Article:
Hospitals, physician practices and other health care providers that receive federal financial assistance, which includes receiving reimbursement from Medicare Parts A, C and D and/or Medicaid, are reminded to post new non-discrimination notices required under the Patient Protection and Affordable Care Act (the “ACA”).
While the prohibition on discrimination has been in effect since the enactment of the ACA in 2010 (and had already been codified in some civil rights laws), regulations have recently been implemented (the “Final Rule”) that impose additional requirements on the subject entities, including, effective October 16, 2016, the requirement to provide written notice that clearly informs individuals of their rights.
In particular, Section 1557 of the ACA provides that individuals may not be subjected to discrimination on the basis of race, color, national origin, disability, sex or age by any “health program or activity,” any part of which receives “federal financial assistance.”
- “Health program or activity” is defined to include a hospital, health clinic, group health plan, health insurance issuer, physician’s practice, community health center, nursing facility, residential or community-based treatment facility, or other similar entity, among others.
- “Federal financial assistance” includes grants, loans, credits, subsidies, contracts (including contracts of insurance) or any other arrangements by which the federal government provides assistance in the form of funds. Examples of recipients of federal financial assistance include hospitals that receive Medicare Part A reimbursement, physicians receiving Medicaid payments or “meaningful use” payments and community health centers that receive grant awards from the Health Resources and Services Administration. The term does not include payments under Medicare Part B.
What Must the Notice Contain?
The notice must include a statement that the entity does not discriminate on the prohibited bases and must inform individuals with disabilities and individuals with limited English proficiency (“LEP”) about their right to receive communication assistance. In addition, the notice must contain taglines (i.e., short statements that indicate the availability of language assistance services free of charge) in at least the top 15 languages spoken by individuals with LEP in the state to alert them of their protections under the law. The notice itself, however, need only be provided in English and the standards in the Final Rule are flexible and context-specific (so, for example, an entity serving a population with a concentrated number of individuals with LEP may need to provide a broader scope of language assistance services that an entity located in a less diverse area).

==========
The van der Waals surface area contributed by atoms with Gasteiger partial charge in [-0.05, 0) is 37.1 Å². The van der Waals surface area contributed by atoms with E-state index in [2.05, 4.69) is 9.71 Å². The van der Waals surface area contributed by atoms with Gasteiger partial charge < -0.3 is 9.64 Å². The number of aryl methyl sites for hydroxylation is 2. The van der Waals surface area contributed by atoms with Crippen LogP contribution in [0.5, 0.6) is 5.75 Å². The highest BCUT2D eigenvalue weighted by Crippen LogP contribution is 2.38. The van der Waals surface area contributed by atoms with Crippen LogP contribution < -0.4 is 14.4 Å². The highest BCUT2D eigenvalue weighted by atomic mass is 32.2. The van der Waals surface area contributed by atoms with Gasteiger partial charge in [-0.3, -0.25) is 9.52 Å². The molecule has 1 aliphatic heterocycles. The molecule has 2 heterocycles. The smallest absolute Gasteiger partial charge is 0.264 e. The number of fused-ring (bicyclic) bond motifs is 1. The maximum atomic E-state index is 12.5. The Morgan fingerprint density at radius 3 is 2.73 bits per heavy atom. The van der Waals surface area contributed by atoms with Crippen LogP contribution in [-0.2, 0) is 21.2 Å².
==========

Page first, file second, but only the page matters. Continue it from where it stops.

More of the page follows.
The Final Rule also requires that the notice include information about how an individual can file a discrimination complaint with the Office of Civil Rights, and, if the entity employs 15 or more persons, the notice must provide information about how to file a grievance procedure with the entity and the name and contact information of at least one employee designated to ensure compliance with Section 1557 of the ACA and the Final Rule.
Where Must the Notice be Posted?
The non-discrimination notice and taglines must be included in three locations:
- In “significant publications” and “significant communications” targeted to beneficiaries, enrollees, applicants and members of the public. Neither “significant publications” nor “significant communications” is defined in the Final Rule, but the preamble to the Final Rule states that documents intended for the public (such as outreach, education and marketing materials) as well as written notices to an individual pertaining to rights or benefits would be examples of “significant publications” and “significant communications.” For small-sized publications, such as postcards and trifold brochures, the full non-discrimination notice need not be provided; instead, a shorter non-discrimination statement is permissible along with taglines in only the top two non-English languages spoken by individuals with LEP in the state. Entities may exhaust their current publications rather than do a special printing to include the new notice.
- In conspicuous physical locations where the entity interacts with the public; and
- In a conspicuous location on the entity’s website accessible from the home page.
An entity may combine the content of the non-discrimination notice with the content of other notices if the combined notice clearly informs individuals of their rights under Section 1557 of the ACA and the Final Rule.
The Department of Health and Human Services offers guidance and resources to help covered entities comply with the new notice obligations, including FAQs; a sample notice of non-discrimination; a list of the top 15 languages (other than English) spoken in each state; and taglines translated into these languages.